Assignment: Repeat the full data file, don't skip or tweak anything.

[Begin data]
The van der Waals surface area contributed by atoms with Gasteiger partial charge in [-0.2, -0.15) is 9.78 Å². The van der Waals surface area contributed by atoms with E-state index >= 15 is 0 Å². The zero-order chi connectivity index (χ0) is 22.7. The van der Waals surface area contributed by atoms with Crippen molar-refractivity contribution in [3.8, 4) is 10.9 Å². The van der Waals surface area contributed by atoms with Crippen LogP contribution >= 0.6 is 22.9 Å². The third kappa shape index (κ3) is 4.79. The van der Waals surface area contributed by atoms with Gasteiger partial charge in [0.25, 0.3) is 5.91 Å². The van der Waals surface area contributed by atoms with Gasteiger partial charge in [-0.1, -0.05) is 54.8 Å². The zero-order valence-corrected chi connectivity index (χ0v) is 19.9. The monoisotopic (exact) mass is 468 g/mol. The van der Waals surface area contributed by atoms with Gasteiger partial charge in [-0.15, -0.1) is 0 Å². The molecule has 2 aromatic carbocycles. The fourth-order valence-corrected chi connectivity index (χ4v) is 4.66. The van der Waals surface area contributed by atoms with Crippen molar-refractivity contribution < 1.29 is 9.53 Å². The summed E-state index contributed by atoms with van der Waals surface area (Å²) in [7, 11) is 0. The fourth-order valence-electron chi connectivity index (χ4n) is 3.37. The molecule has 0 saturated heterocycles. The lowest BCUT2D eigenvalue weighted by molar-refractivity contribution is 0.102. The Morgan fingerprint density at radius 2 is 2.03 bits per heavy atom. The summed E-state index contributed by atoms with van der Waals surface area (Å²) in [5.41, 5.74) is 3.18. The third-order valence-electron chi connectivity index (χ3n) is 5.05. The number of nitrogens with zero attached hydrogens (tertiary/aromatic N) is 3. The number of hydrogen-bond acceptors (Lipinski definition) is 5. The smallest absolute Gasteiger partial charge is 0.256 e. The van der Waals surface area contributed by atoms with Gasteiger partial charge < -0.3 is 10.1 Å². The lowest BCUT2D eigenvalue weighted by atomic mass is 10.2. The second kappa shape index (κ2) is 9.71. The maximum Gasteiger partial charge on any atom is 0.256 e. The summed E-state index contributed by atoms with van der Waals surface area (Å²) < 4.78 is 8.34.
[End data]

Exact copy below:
The van der Waals surface area contributed by atoms with Gasteiger partial charge in [-0.2, -0.15) is 9.78 Å². The van der Waals surface area contributed by atoms with E-state index >= 15 is 0 Å². The zero-order chi connectivity index (χ0) is 22.7. The van der Waals surface area contributed by atoms with Crippen molar-refractivity contribution in [3.8, 4) is 10.9 Å². The van der Waals surface area contributed by atoms with Crippen LogP contribution >= 0.6 is 22.9 Å². The third kappa shape index (κ3) is 4.79. The van der Waals surface area contributed by atoms with Gasteiger partial charge in [0.25, 0.3) is 5.91 Å². The van der Waals surface area contributed by atoms with Gasteiger partial charge in [-0.1, -0.05) is 54.8 Å². The zero-order valence-corrected chi connectivity index (χ0v) is 19.9. The monoisotopic (exact) mass is 468 g/mol. The van der Waals surface area contributed by atoms with Gasteiger partial charge in [-0.15, -0.1) is 0 Å². The molecule has 2 aromatic carbocycles. The fourth-order valence-corrected chi connectivity index (χ4v) is 4.66. The van der Waals surface area contributed by atoms with Crippen molar-refractivity contribution < 1.29 is 9.53 Å². The summed E-state index contributed by atoms with van der Waals surface area (Å²) in [7, 11) is 0. The fourth-order valence-electron chi connectivity index (χ4n) is 3.37. The molecule has 0 saturated heterocycles. The lowest BCUT2D eigenvalue weighted by molar-refractivity contribution is 0.102. The Morgan fingerprint density at radius 2 is 2.03 bits per heavy atom. The summed E-state index contributed by atoms with van der Waals surface area (Å²) in [5.41, 5.74) is 3.18. The third-order valence-electron chi connectivity index (χ3n) is 5.05. The number of nitrogens with zero attached hydrogens (tertiary/aromatic N) is 3. The number of hydrogen-bond acceptors (Lipinski definition) is 5. The smallest absolute Gasteiger partial charge is 0.256 e. The van der Waals surface area contributed by atoms with Gasteiger partial charge < -0.3 is 10.1 Å². The lowest BCUT2D eigenvalue weighted by atomic mass is 10.2. The second kappa shape index (κ2) is 9.71. The maximum Gasteiger partial charge on any atom is 0.256 e. The summed E-state index contributed by atoms with van der Waals surface area (Å²) < 4.78 is 8.34.